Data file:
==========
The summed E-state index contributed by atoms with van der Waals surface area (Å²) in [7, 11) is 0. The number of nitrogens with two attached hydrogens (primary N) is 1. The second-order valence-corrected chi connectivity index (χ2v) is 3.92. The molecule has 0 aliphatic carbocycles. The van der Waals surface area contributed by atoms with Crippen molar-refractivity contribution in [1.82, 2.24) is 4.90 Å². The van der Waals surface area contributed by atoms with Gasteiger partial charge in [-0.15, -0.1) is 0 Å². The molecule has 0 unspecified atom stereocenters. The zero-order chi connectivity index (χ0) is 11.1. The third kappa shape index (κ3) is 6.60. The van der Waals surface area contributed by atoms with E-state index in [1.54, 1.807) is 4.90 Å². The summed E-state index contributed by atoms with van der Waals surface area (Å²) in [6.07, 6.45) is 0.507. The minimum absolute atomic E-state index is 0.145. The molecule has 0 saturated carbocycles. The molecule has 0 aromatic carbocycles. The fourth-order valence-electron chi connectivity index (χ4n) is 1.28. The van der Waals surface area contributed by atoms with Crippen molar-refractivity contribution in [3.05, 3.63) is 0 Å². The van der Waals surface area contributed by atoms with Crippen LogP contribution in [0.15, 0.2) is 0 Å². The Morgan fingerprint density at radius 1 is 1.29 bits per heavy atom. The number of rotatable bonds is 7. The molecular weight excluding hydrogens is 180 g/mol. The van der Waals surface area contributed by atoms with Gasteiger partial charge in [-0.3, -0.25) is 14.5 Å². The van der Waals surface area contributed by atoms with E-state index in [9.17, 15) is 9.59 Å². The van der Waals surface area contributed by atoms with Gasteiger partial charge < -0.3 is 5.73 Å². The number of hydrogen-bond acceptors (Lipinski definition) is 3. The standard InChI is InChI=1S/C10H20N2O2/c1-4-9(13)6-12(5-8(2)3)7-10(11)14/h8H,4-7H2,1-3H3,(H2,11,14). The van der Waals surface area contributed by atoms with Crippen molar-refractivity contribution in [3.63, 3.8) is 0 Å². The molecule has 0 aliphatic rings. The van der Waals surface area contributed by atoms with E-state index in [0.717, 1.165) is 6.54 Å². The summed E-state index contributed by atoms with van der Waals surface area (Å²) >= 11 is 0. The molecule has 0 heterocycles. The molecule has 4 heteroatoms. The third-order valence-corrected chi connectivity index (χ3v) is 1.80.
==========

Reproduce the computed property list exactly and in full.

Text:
The summed E-state index contributed by atoms with van der Waals surface area (Å²) in [7, 11) is 0. The number of nitrogens with two attached hydrogens (primary N) is 1. The second-order valence-corrected chi connectivity index (χ2v) is 3.92. The molecule has 0 aliphatic carbocycles. The van der Waals surface area contributed by atoms with Crippen molar-refractivity contribution in [1.82, 2.24) is 4.90 Å². The van der Waals surface area contributed by atoms with Gasteiger partial charge in [-0.15, -0.1) is 0 Å². The molecule has 0 unspecified atom stereocenters. The zero-order chi connectivity index (χ0) is 11.1. The third kappa shape index (κ3) is 6.60. The van der Waals surface area contributed by atoms with E-state index in [1.54, 1.807) is 4.90 Å². The summed E-state index contributed by atoms with van der Waals surface area (Å²) in [6.07, 6.45) is 0.507. The minimum absolute atomic E-state index is 0.145. The molecule has 0 saturated carbocycles. The molecule has 0 aromatic carbocycles. The fourth-order valence-electron chi connectivity index (χ4n) is 1.28. The van der Waals surface area contributed by atoms with Crippen molar-refractivity contribution in [3.05, 3.63) is 0 Å². The van der Waals surface area contributed by atoms with Crippen LogP contribution in [0.15, 0.2) is 0 Å². The Morgan fingerprint density at radius 1 is 1.29 bits per heavy atom. The number of rotatable bonds is 7. The molecular weight excluding hydrogens is 180 g/mol. The van der Waals surface area contributed by atoms with Gasteiger partial charge in [-0.3, -0.25) is 14.5 Å². The van der Waals surface area contributed by atoms with E-state index in [9.17, 15) is 9.59 Å². The van der Waals surface area contributed by atoms with Gasteiger partial charge < -0.3 is 5.73 Å². The number of hydrogen-bond acceptors (Lipinski definition) is 3. The standard InChI is InChI=1S/C10H20N2O2/c1-4-9(13)6-12(5-8(2)3)7-10(11)14/h8H,4-7H2,1-3H3,(H2,11,14). The van der Waals surface area contributed by atoms with Crippen molar-refractivity contribution in [3.63, 3.8) is 0 Å². The molecule has 0 aliphatic rings. The van der Waals surface area contributed by atoms with E-state index in [0.717, 1.165) is 6.54 Å². The summed E-state index contributed by atoms with van der Waals surface area (Å²) >= 11 is 0. The molecule has 0 heterocycles. The molecule has 4 heteroatoms. The third-order valence-corrected chi connectivity index (χ3v) is 1.80.